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How to Champion Transparency in the Workplace

In today’s job market, 87% of job seekers are looking for roles within transparent organizations. Transparency is defined as something easily seen through, or someone open and honest. A company upfront about their values, expectations and mission attracts top talent because people are looking for authenticity, clarity and honesty.

So, what makes an organization transparent? And how does a company gain that sort of reputation? Well, it always starts with the top—the leadership. At Building Champions, we believe there are four questions your employees are subconsciously asking of you, their leader. In this article, we’ll unpack those four questions, and how by answering them you can create a high-trust environment where transparency is championed—so that your organization becomes known as a healthy, high-functioning and transparent company. 

4 Questions Employees Subconsciously Ask of Their Leaders

  1. Do you know me?
    People want to be known—that’s not new information. But how are you applying it to your life and leadership? One simple way to help those you lead feel known is by active listening. In your one-on-ones with your teammates, carve out time to ask about their lives outside of work. If they have a partner or kids, you should learn their names. Follow-up on specifics they’ve shared with you. If they’re looking to buy a home, ask how the process is going. If they just celebrated their baby’s first birthday, ask how the party went. Intentional curiosity and active listening go a long way in terms of helping someone feel known. But relationships are always a two-way street. If they ask you questions in return, be authentic and share appropriately. Remember, better humans make better leaders; so keep the human element at the core of your working relationships.
  2. Are you for me?
    Do your teammates believe you’re advocating for them? When they bring you an issue or make a mistake, how do you respond? Remember that your reaction carries weight—and that includes your words, facial expression, tone and delivery. Everyone makes mistakes, and based upon the individual’s past, they could have sabotaging narratives parading through their minds, limiting their view of themselves and halting their productivity. So take the opportunity to be a voice of encouragement. Partner with them and assume positive intent. Overcome the issue with them. Help them to understand that you believe in them. A positive response will boost morale, increase productivity and foster a culture of psychological safety.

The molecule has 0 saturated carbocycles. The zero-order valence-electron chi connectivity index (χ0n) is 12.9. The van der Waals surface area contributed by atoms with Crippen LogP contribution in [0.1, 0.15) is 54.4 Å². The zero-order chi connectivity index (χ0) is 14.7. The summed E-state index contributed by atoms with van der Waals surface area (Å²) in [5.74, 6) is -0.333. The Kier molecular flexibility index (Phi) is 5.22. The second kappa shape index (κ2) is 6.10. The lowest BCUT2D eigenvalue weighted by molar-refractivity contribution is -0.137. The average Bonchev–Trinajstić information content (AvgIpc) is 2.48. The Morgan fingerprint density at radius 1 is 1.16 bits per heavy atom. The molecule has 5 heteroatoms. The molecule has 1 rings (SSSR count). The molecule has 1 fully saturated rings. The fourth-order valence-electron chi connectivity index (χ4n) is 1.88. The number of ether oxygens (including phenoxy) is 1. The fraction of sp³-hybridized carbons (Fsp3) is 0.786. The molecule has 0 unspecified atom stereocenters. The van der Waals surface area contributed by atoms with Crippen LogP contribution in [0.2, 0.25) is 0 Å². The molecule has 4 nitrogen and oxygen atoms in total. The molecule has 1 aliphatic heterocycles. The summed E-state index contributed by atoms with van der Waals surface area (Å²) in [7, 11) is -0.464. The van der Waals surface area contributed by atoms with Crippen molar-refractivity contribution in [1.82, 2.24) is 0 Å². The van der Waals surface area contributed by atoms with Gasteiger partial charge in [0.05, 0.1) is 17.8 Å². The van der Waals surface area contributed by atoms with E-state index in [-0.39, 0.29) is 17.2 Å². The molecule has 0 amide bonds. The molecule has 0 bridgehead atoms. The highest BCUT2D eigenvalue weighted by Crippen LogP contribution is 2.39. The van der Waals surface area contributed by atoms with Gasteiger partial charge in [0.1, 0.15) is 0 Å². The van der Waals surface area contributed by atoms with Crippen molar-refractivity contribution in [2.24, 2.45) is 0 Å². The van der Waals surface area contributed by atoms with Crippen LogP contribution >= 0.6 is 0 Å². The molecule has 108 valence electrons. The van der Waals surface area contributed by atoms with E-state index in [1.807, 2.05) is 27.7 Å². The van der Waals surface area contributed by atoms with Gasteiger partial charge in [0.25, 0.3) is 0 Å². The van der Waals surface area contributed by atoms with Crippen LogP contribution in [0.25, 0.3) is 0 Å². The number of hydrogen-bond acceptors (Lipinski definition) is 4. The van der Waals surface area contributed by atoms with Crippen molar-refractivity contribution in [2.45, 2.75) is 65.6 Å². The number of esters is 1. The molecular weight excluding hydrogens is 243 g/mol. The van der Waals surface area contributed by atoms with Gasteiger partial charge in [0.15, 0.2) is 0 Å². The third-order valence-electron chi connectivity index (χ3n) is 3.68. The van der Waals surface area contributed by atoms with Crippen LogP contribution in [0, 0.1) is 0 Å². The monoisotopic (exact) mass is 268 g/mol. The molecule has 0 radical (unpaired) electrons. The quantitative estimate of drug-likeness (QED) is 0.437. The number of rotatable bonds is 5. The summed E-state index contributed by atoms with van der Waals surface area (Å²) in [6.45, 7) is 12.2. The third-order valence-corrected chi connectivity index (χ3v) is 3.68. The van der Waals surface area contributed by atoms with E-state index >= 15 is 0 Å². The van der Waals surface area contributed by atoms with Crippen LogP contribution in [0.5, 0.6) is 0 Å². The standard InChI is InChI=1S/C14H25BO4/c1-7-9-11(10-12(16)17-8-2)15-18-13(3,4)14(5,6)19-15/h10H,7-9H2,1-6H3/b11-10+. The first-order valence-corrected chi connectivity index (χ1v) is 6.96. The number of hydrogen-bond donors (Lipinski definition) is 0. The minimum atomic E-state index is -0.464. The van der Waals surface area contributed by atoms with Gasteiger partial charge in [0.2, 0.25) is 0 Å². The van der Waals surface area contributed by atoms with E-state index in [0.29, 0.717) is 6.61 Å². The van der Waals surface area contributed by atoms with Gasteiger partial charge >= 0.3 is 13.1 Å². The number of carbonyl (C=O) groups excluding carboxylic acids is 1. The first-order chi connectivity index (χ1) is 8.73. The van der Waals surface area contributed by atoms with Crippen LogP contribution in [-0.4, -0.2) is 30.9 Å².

3. Can you help me?
    Do you make time for your teammates? And, not only do you have the calendar space, but are you approachable to them? Your employees want to know that you have both the availability and the capability to help them. Technology zips along and if you aren’t actively working on your own development, your teammates will notice and slowly stop coming to you for help. So be humble. If you have learning gaps, then commit to growth. Demonstrate the attitude of a lifelong learner so that your teammates will see you as a resource. As a leader, you have the privilege to help your people grow and develop into the best versions of themselves, so give them opportunities. Partner with your Human Resources team to learn what development programs might already be in place or get creative with your resources and intentionally invest in your people. Also don’t forget to devote time to your own self-leadership so that you can best help your teammates lead themselves well. 
  4. Are you consistent?
    How are you showing up? Are you consistent in your behaviors? If your emotions, words or actions are unpredictable, and your teammates don’t really know what to expect from you, they will stop coming to you for help. They will disengage and may even leave the organization. So take some time to assess if your convictions are aligned with your behaviors—both at work and at home—because who we are at home impacts who we are at work. What are the company’s convictions? Are you leading in alignment with those? If you get your own thinking, believing and feeling in a healthy space, then your behaviors will naturally follow. People want to follow someone they can count on, so be that leader—and watch your team collectively increase their engagement, health and productivity.

If you can create an environment where people answer, “Yes,” to these four questions then you’ll get a high-trust, authentic culture where vulnerability is welcomed and transparency is normalized.


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